Noncompliance

There are no specific penalties under ERISA for failing to have a plan document or SPD. However, not having a plan document or SPD can have serious consequences for an employer, including the following:

  • Inability to respond to participant requests: The plan document/SPD must be furnished in response to a participant’s written request. The plan administrator may be charged up to $110 per day if it does not provide the plan document within 30 days after an individual’s request. These penalties may apply even where a plan document/SPD does not exist.
  • Benefit lawsuits: Not having a plan document may put an employer at a disadvantage in the event a participant brings a lawsuit for benefits under the plan. Without a plan document, it will be difficult for a plan administrator to prove that the plan’s terms support benefit decisions. Also, without a plan document, plan participants can use past practice or other evidence outside of the actual plan’s terms to support their claims. Additionally, courts will likely apply a standard of review that is less favorable to the employer (and more favorable to participants) when reviewing benefit claims under an unwritten plan.
  • DOL audits: The Department of Labor (DOL) has broad authority to investigate or audit an employee benefit plan’s compliance with ERISA. When the DOL selects an employer’s health plan for audit, it will almost always ask to see a copy of the plan document and SPD, in addition to other plan-related documents. If an employer cannot respond to the DOL’s document requests, it may trigger additional document requests, interviews, on-site visits or even DOL enforcement actions. Also, the DOL may impose a penalty of up to $152 per day (up to $1,527 per request) for failing to provide information requested by the DOL.

Clark & Associates provides Wrap Documents for our valued clients as an added service. Please contact us if you do not have a Wrap Document in place!

Addressing Opioids in the Workplace

There are over 42,000 opioid-related deaths in the United States each year, according to the Centers for Disease Control and Prevention (CDC)—a figure that has been rising steadily since the turn of the century. The opioid death rate is now more than five times greater than it was in 1999.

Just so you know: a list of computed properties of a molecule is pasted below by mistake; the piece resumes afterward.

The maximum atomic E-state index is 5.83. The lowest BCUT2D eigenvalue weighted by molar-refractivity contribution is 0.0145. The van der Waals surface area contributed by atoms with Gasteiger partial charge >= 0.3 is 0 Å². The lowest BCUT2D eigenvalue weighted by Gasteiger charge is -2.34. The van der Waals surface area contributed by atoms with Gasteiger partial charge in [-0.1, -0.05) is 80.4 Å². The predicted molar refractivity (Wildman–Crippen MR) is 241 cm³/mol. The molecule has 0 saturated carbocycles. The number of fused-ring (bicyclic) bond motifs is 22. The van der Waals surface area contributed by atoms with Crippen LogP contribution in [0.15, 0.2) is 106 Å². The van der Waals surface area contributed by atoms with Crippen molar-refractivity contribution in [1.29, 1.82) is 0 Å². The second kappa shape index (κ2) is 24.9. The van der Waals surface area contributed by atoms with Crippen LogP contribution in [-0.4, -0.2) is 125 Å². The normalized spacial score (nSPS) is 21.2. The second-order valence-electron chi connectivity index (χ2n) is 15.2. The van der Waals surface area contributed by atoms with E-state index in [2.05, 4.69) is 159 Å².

In addition to the skyrocketing opioid-related deaths, there are countless Americans who are still abusing prescription medications. This means employers must figure out how best to address this crisis with employees. That is where Clark & Associates can help.

The purpose of this toolkit is to help employers understand and deal with the opioid epidemic, create a healthier and more productive workforce, and reduce costs. This toolkit is not intended to replace the advice of a medical or legal professional. In many cases, you may need to contact a professional for assistance. However, this information can serve as a starting point for developing a meaningful opioid strategy.

We have published a helpful toolkit to help you address this problem.

Click Here to Download the Workbook: Benefits Toolkit – Addressing Opioids in the Workplace

Contact Us if you have any questions or need assistance putting a policy in place for this growing problem.

New Rules for Disability Claims Take Effect on April 1, 2018

Click Here to Download: New Rules for Disability Claims Take Effect on April 1, 2018

On Jan. 5, 2018, the Department of Labor (DOL) announced that, effective April 1, 2018, employee benefit plans must comply with new requirements for disability benefit claims.

In 2016, the DOL released a final rule to strengthen the claims and appeals requirements for plans that provide disability benefits and are subject to the Employee Retirement Income Security Act (ERISA). The final rule was scheduled to apply to claims that are filed on or after Jan. 1, 2018. However, on Nov. 24, 2017, the DOL delayed the final rule for 90 days—until April 1, 2018—to give stakeholders the opportunity to submit comments on the final rule’s benefits and costs.

According to the DOL, the information it received during the delay period did not justify modifying or rescinding the final rule. Thus, the final rule will take effect without change.

ACTION STEPS

ERISA plans that include disability benefits must comply with the new procedural protections, effective for claims that are submitted after April 1, 2018. Entities that administer disability benefit claims, including issuers and third-party administrators, will need to revise their claims procedures to comply with the final rule.

ERISA Requirements

Section 503 of ERISA requires every employee benefit plan to:

  • Provide adequate notice in writing to any participant or beneficiary whose claim for benefits under the plan has been denied, setting forth the specific reasons for the denial, written in a manner calculated to be understood by the participant; and
  • Afford a reasonable opportunity to any participant whose claim for benefits has been denied for a full and fair review by the appropriate named fiduciary of the decision denying the claim.

The DOL first adopted claims procedure regulations for employee benefit plans in 1977. In 2000, the DOL updated its claims procedure regulations by improving and strengthening the minimum requirements for employee benefit plans, including plans that provide disability benefits. Effective for plan years beginning on or after Sept. 23, 2010, the Affordable Care Act (ACA) amended ERISA to include enhanced internal claims and appeals requirements for group health plans.

Additional Protections for Disability Claimants

The final rule requires that plans, plan fiduciaries and insurance providers comply with additional procedural protections when dealing with disability benefit claimants. The final rule includes the following requirements for the processing of claims and appeals for disability benefits:

  • Improvement to Basic Disclosure Requirements: Benefit denial notices must contain a more complete discussion of why the plan denied a claim and the standards used in making the decision.